Bexar County using liability insurance on judges to protect taxpayers' money

By Patty Santos - Reporter

BEXAR COUNTY, Texas - Bexar County commissioners are taking preemptive steps to protect taxpayers when and if county judges are sued.

Commissioners approved the purchase of supplemental professional liability insurance for a premium of $18,144 for a year of coverage. That's $1,152 for each premium of the 15 judges, plus the 5% surplus lines charges of $864.

Administrative Judge John Longoria said judges are considered immune from a lawsuit when they are acting on the bench, but there are levels of difficulties that might arise where judges can be open to lawsuits.  

“If a judge gets sued, the taxpayer is going to wind up answering,” he said. “So if you get someone that gets a million-dollar verdict, guess who pays? It’s not just a judge.”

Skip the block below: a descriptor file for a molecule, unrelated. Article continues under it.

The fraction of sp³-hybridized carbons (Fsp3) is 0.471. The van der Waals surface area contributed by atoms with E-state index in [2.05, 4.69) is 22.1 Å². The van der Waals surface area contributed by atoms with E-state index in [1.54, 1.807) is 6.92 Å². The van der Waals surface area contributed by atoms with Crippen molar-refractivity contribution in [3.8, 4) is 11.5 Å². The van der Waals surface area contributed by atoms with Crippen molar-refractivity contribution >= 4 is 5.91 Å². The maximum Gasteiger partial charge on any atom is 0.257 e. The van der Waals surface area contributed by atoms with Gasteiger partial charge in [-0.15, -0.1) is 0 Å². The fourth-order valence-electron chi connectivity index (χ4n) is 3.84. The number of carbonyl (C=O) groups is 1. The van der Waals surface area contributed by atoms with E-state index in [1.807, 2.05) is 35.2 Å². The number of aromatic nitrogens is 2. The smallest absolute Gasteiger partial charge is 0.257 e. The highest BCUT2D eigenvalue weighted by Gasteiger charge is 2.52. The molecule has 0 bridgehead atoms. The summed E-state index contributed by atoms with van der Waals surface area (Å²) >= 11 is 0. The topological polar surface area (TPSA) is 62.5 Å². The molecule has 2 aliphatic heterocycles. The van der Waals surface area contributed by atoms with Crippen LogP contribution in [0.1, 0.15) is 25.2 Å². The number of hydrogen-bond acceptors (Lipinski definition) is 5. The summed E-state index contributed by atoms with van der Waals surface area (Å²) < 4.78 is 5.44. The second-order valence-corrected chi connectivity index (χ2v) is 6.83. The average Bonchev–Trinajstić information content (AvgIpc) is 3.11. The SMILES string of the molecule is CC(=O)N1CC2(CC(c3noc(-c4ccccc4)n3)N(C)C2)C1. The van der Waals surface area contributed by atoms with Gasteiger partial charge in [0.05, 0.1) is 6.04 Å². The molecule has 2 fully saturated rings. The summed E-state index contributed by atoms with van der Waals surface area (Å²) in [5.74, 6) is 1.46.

Judges can be sued for administrative-type decisions they make. Lawsuits can also arise from constitutional rights violations, intentionally hurting someone or employment-related decisions.

“My personal attitude has always been: 'Don’t govern by crisis. Get ahead of it,'” Longoria said. “This insurance idea is getting ahead of any problems.”

The liability insurance would also cover the court fees to defend the county from a lawsuit.

Longoria pointed to a federal lawsuit against Harris County that found the bail system was unconstitutional and unfair to the indigent.  

Longoria said Bexar County leaders are always looking for ways to improve the judiciary process to ensure taxpayers are not open to any lawsuits.

“It’s an ongoing process. There's always improvements that need to be made,” he said. “Sometimes, crisis will point to issues that should have been addressed and haven’t been.”

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